Domestically, Spartan and the Medical Cannabis Learning Network (the “MCLN”) are currently working with a combined 13 License Holders to educate and market cannabinoid-based medicines to Canadian patients. As well, MPXI is anticipating the addition of several additional LH’s to the platform over the next several weeks. The Corporation generates transactional and/or hourly-based consulting fees from LH’s for sales generated over the network on behalf of the LH’s. The Spartan/MCLN platform acts as both a telemedicine medium providing patient access to medical practitioners for advice and cannabis prescriptions and as a sales platform for License Holders. The MCLN operates in much the same manner as Amazon or Shopify by providing on-line sales facilitation between consumers and suppliers.

While Canveda Inc. (“Canveda”), a wholly-owned subsidiary of the Corporation and License Holder, will continue to operate its 12,000 sq. ft. cultivation facility (the “Canveda Facility”) in Peterborough, Ontario, MPXI has shelved plans for any acquisition or expansion of additional cultivation in Canada and will market its estimated 1,200 kg of annual production through its Spartan and MCLN channels as well as to various provincial cannabis distribution agencies.

The MCLN and its integration with the Spartan platform will play a significant role in our growth in Canada this coming year. Spartan is a leading medical cannabis clinic dedicated to assisting Veterans of the Canadian Armed Forces, RCMP and other First Responders since 2017. Spartan has also expanded its services to helping Canadians seeking medical cannabis education, prescriptions, and advice on a wide selection of reputable Health Canada approved product offerings at its premier virtual clinic. Spartan prides itself on its 3 key measures for aligning clients with reputable suppliers: customer services, product availability, and product quality. Spartan attributes its continued growth to its 4 Pillars of Success: (1) Honesty; (2) Integrity; (3) Respect; and (4) Giving Back to the Community. 

Over 40 countries, including 24 in Europe, have legalized cannabis in some form and medicinal use is by far the primary focus of legalization. Success in the medical cannabis marketplace is largely determined by the number of patients being served and the MCLN is a leading edge “patient acquisition” technology which can be adapted for use in many countries.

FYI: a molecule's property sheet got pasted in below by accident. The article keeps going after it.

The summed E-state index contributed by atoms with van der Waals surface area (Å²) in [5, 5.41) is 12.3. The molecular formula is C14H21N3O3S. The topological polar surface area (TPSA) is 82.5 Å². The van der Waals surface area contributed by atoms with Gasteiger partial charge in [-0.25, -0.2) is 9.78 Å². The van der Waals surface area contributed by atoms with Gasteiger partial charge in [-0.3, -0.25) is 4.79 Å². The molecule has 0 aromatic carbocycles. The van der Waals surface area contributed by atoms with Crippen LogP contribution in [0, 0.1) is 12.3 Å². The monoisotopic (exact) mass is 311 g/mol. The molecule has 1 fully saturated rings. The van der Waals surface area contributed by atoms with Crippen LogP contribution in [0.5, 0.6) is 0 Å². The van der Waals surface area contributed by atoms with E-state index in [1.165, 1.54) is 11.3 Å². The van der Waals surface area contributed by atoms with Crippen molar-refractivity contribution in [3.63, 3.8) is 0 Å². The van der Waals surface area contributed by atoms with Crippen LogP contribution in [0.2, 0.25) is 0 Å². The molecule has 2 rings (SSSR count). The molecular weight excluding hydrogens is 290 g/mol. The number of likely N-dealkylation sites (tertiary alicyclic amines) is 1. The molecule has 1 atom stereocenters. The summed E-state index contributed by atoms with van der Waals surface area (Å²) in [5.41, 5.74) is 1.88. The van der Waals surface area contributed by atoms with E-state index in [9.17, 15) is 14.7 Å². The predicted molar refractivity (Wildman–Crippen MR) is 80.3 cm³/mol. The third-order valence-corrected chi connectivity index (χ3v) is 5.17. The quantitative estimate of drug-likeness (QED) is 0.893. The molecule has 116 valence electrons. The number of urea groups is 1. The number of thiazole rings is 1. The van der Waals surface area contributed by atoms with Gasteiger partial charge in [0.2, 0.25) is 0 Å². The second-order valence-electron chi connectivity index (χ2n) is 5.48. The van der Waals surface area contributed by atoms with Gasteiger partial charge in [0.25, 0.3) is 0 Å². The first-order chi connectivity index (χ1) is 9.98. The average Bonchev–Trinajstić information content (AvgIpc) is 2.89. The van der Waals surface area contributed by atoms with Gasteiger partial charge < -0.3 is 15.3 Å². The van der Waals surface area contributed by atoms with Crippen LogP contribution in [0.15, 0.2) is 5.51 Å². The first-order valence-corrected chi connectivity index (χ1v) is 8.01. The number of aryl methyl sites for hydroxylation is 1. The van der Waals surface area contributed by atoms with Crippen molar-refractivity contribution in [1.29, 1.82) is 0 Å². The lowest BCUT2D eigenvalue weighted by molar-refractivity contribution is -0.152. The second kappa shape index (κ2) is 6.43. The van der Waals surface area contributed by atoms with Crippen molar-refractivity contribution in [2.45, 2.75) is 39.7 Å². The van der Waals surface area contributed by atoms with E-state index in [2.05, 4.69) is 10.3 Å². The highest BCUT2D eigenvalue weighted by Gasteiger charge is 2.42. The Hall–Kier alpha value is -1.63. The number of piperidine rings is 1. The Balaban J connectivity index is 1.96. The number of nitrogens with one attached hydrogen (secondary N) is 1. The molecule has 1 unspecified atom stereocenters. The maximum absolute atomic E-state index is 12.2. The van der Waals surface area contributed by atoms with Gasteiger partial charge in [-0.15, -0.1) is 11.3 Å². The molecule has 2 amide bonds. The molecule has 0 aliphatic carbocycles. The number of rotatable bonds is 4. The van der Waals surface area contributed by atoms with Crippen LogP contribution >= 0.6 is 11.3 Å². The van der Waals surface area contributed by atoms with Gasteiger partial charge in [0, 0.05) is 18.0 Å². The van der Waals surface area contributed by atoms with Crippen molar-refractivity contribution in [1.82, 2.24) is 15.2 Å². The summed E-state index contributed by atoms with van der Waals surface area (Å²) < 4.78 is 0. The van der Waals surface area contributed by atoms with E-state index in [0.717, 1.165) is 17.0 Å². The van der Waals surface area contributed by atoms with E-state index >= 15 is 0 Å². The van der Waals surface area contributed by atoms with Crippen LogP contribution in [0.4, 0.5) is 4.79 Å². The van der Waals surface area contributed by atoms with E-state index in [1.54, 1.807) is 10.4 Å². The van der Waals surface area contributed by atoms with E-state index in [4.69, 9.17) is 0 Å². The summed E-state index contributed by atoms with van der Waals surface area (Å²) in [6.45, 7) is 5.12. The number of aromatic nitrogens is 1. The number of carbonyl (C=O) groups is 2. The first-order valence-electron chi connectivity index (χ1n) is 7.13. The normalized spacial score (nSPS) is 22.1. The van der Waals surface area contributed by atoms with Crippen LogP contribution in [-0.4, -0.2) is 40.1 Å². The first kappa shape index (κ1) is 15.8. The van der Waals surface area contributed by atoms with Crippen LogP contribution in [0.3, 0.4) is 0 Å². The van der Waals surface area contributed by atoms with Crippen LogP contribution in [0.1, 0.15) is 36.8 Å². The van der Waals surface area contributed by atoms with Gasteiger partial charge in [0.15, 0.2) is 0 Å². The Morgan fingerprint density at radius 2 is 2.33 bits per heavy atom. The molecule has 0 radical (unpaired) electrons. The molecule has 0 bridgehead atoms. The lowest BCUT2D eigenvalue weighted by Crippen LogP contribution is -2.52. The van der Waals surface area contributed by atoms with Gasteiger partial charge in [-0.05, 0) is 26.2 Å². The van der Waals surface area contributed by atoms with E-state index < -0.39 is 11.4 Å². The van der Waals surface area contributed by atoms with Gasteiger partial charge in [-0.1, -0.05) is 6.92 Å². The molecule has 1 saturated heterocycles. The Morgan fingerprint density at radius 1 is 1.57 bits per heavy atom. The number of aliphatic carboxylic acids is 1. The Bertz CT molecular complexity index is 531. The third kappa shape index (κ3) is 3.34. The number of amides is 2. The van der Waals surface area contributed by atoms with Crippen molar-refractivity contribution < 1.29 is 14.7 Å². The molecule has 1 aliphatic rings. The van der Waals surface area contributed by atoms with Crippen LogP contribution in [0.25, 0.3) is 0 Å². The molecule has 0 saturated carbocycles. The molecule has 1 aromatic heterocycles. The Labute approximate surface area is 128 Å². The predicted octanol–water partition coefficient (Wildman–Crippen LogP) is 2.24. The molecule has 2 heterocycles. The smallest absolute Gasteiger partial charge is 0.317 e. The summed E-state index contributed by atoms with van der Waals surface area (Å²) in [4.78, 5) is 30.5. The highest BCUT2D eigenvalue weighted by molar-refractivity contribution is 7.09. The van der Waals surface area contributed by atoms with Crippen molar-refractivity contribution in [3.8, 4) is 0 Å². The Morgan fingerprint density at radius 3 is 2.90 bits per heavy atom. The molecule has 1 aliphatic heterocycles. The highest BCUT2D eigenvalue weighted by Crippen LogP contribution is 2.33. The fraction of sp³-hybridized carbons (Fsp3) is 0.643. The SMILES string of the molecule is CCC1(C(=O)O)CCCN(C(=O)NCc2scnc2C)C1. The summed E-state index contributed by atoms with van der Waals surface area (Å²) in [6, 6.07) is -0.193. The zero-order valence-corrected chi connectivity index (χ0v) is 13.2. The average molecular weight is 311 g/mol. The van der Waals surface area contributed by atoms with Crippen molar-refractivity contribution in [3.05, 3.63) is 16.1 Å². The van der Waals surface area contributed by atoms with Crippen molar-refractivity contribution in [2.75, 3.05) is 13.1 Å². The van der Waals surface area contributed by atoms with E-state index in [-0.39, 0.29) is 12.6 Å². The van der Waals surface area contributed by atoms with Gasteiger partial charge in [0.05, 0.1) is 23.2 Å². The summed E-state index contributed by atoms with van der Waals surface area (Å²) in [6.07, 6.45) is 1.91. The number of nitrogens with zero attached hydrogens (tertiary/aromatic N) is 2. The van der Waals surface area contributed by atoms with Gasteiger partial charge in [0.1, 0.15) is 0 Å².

MPXI continues to explore opportunities to enter the retail (dispensary) arena in Canada and expand in Switzerland and the United Kingdom. With the opening of the first “beleaf” branded outlet in Central London in December 2019 and the first “HolyWeed” branded locations in Geneva in January 2020. The Corporation intends to continue the creation and expansion of a retail footprint for its products in Canada, Europe and elsewhere.

In Switzerland, a harvest of approximately 90,000 kilograms of high-CBD, organic “cannabis-light” biomass offers the Corporation the ability to process substantial amounts of CBD distillate, isolate and smokable product for sale into the global market throughout the coming months. MPXI has entered into a lease for a  facility in the Geneva area and while delayed by the advent of the COVID-19 Pandemic,  it is currently being converted into a mid-scale extraction and processing facility which is expected to commence operations later in 2020.

With the ultimate goal of creating a global supply chain of low-cost biomass, efficiently-scaled production of GMP quality cannabinoid products for sale into high-value markets, the Corporation will also continue to develop its projects in Malta, Australia and South Africa. While again plagued with COVID-19 induced delays, the Corporation continues to expect each of these projects to commence operations during the early part of the 2021 calendar year.